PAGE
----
Luling man lends hand to disaster relief coordinator

Todd Bourgeois saw the damage done to the trailer of his friend Ken Wetzel’s trailer and a phrase came to mind.

“The irony.”

The tragic irony Bourgeois, of Luling, saw in the scenario was that for the better part of 15 years, his fishing pal Wetzel has worked through his ministry to assist in the recovery areas affected by major disasters and their residents. But not, Wetzel himself was in need of some help, his family’s trailer in St. Bernard Parish destroyed by Hurricane Zeta.

“He’s always helping others during times of disaster,” said Bourgeois, who has raised almost $2,500 through GoFundMe to help Wetzel replace the trailer. “I felt, really, that there was no other choice than to help him, however I could. It’s so ironic, because this has been his mission ever since Hurricane Katrina. He lost so much in that storm and it inspired him to start helping others.

“When you see a guy who is so giving, and who suffers a break like this, it’s frustrating to see it.”

Wetzel, a Mississippi resident, also lives part time in St. Bernard and is very involved in community efforts. Last week, he and his ministry fed 300 people who had suffered major loss due to the Zeta, via a jambalaya cookoff.

St. Bernard, of course, was one of the parishes most damaged by Hurricane Katrina. But it was Mississippi where Wetzel felt the storm’s wrath. Ever since, he made it his goal to help others get back on their feet.

The trailer he had in St. Bernard was destroyed by a tornado spawned from Zeta. It was one of numerous structures suffering serious damage.

“The tornado took a bunch of them,” said Bourgeois. “They moved (the trailer) right inside the floodgate of the wall levee area. You’d hope the wall would protect it, but it happened all the same. His flipped over two or three times. The boat right next door to him didn’t go anywhere, strangely enough. But they don’t have the money to replace that. I’m just hoping to raise enough to help them replace that and get him something he can use, that’s ready to go.”

The goal of the page (titled New Trailer for the Wetzel Family) is $7,000, the estimated cost to replace the trailer. Bourgeois is nearly halfway to that point, and says he expects he’ll keep the page open another week  before wrapping up the effort.

New Life Disaster Relief was established by Ken Wetzel and his wife Dawn following Katrina in 2005. The couple were among thousands who whose to ride out the storm – leaving would have been problematic, as Dawn was three months pregnant and her grandmother was in dialysis in critical condition.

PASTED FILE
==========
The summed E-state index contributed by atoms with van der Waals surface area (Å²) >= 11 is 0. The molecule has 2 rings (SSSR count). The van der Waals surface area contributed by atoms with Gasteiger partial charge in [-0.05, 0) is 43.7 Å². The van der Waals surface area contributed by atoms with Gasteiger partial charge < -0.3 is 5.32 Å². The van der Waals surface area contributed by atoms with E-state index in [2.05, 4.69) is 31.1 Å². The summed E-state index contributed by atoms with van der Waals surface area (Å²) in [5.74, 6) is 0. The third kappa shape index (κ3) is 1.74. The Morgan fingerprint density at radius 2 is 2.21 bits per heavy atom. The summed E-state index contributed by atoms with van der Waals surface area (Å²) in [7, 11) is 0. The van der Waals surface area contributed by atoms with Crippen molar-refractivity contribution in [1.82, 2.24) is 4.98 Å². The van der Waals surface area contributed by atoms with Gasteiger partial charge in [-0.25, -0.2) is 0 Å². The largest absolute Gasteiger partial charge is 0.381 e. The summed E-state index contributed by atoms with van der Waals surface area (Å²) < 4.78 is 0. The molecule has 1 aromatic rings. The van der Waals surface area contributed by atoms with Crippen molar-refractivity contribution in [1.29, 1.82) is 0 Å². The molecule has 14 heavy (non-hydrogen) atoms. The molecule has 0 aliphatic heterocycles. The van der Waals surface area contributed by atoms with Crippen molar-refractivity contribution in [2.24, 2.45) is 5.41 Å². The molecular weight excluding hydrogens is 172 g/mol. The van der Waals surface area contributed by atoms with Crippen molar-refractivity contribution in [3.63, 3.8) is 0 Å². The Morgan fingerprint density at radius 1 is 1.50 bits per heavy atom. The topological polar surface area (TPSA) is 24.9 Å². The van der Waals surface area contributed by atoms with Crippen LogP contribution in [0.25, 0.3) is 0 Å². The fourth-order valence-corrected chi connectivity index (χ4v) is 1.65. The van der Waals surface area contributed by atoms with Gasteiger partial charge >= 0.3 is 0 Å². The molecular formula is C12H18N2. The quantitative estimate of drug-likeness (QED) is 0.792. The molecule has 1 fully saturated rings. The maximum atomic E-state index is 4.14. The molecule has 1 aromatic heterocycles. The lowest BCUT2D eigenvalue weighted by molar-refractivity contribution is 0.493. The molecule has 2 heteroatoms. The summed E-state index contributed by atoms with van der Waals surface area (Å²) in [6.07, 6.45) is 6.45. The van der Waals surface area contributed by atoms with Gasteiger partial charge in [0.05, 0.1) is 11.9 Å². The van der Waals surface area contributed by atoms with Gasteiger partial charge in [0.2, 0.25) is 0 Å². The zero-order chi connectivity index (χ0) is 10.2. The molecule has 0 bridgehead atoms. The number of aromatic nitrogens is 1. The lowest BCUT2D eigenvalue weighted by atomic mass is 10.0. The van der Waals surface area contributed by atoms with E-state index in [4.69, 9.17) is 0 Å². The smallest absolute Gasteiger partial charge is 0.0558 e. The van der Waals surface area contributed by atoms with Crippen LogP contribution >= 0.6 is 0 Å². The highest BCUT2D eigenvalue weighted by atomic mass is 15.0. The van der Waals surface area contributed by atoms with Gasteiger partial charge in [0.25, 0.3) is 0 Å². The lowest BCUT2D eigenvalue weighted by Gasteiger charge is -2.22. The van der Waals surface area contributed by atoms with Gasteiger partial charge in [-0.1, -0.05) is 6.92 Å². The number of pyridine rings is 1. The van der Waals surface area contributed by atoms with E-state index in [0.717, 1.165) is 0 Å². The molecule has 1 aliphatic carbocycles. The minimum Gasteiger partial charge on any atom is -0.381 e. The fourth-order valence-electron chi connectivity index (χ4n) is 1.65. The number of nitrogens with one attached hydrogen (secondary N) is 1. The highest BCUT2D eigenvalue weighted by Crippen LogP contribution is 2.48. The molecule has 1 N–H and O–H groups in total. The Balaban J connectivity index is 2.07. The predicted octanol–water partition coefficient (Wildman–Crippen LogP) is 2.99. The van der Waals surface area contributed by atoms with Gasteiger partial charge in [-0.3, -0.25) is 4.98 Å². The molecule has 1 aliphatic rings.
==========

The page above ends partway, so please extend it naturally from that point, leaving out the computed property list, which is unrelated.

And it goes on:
As the storm passed through, water rose into their home, chasing the family to the second floor. The flooding reached that level as well, but before the worst could happen, the flooding receded. The family lost all they had, but also witnessed the horrors of other families that had lost family members in the storm.

The couple immediately secured and began helping to distribute MRE meals to others in their community. According to a story written for (Christian Broadcasting Network), Wetzel came down with a serious staph infection from the rancid water he was exposed to, resistant to antibiotics. His leg was in danger of being amputated. He told CBN he made the decision within that “If I’m going to die, I’m going to die serving the Lord … if I was going to die, I was going to die with purpose.”

He survived after two years of treatment for the infection. The Wetzels haven’t stopped serving since.

New Life has been busy this year, including multiple visits to Lake Charles to assist in recovery following Hurricanes Laura and Delta, the former a Category 4 storm and both of which hit the area of 78,000 residents hard. Thousands of residents were displaced, homes went long periods without power, and it rendered businesses unable to operate – leaving the city’s people reeling.

Making matters worse was many may have felt their plight was forgotten at times, as 2020 seemingly has not lingered on any one disaster for too long.

Wetzel never forgot, though.

“He was there tarping houses,” said Bourgeois. “They go all over the Southeast states lending help. Everyone knows how giving he is. He’s always helping and he’s just that guy who gives you a hand up.

“For me, that’s why I didn’t hesitate to try to do something and show we appreciate everything he does. If anyone is deserving of some help, it’s Ken.”


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